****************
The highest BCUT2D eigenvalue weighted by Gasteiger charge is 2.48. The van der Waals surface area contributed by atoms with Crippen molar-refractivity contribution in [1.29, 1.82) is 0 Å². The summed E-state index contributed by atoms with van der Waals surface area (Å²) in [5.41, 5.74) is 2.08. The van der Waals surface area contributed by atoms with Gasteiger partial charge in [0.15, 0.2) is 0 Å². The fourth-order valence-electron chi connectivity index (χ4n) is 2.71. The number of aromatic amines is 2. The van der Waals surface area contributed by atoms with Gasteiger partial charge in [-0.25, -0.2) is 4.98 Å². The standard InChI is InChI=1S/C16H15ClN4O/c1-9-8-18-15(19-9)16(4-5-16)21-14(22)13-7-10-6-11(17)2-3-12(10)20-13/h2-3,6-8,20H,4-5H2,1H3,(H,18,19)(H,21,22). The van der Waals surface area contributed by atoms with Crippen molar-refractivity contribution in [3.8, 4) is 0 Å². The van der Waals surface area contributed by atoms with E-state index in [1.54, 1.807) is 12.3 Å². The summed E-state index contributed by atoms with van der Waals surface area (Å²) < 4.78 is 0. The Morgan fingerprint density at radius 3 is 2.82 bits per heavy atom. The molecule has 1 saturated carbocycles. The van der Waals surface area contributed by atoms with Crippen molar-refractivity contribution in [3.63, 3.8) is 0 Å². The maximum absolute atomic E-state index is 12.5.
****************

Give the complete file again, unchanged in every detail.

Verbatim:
The highest BCUT2D eigenvalue weighted by Gasteiger charge is 2.48. The van der Waals surface area contributed by atoms with Crippen molar-refractivity contribution in [1.29, 1.82) is 0 Å². The summed E-state index contributed by atoms with van der Waals surface area (Å²) in [5.41, 5.74) is 2.08. The van der Waals surface area contributed by atoms with Gasteiger partial charge in [0.15, 0.2) is 0 Å². The fourth-order valence-electron chi connectivity index (χ4n) is 2.71. The number of aromatic amines is 2. The van der Waals surface area contributed by atoms with Gasteiger partial charge in [-0.25, -0.2) is 4.98 Å². The standard InChI is InChI=1S/C16H15ClN4O/c1-9-8-18-15(19-9)16(4-5-16)21-14(22)13-7-10-6-11(17)2-3-12(10)20-13/h2-3,6-8,20H,4-5H2,1H3,(H,18,19)(H,21,22). The van der Waals surface area contributed by atoms with Crippen molar-refractivity contribution in [3.8, 4) is 0 Å². The van der Waals surface area contributed by atoms with E-state index in [1.54, 1.807) is 12.3 Å². The summed E-state index contributed by atoms with van der Waals surface area (Å²) < 4.78 is 0. The Morgan fingerprint density at radius 3 is 2.82 bits per heavy atom. The molecule has 1 saturated carbocycles. The van der Waals surface area contributed by atoms with Crippen molar-refractivity contribution in [3.63, 3.8) is 0 Å². The maximum absolute atomic E-state index is 12.5.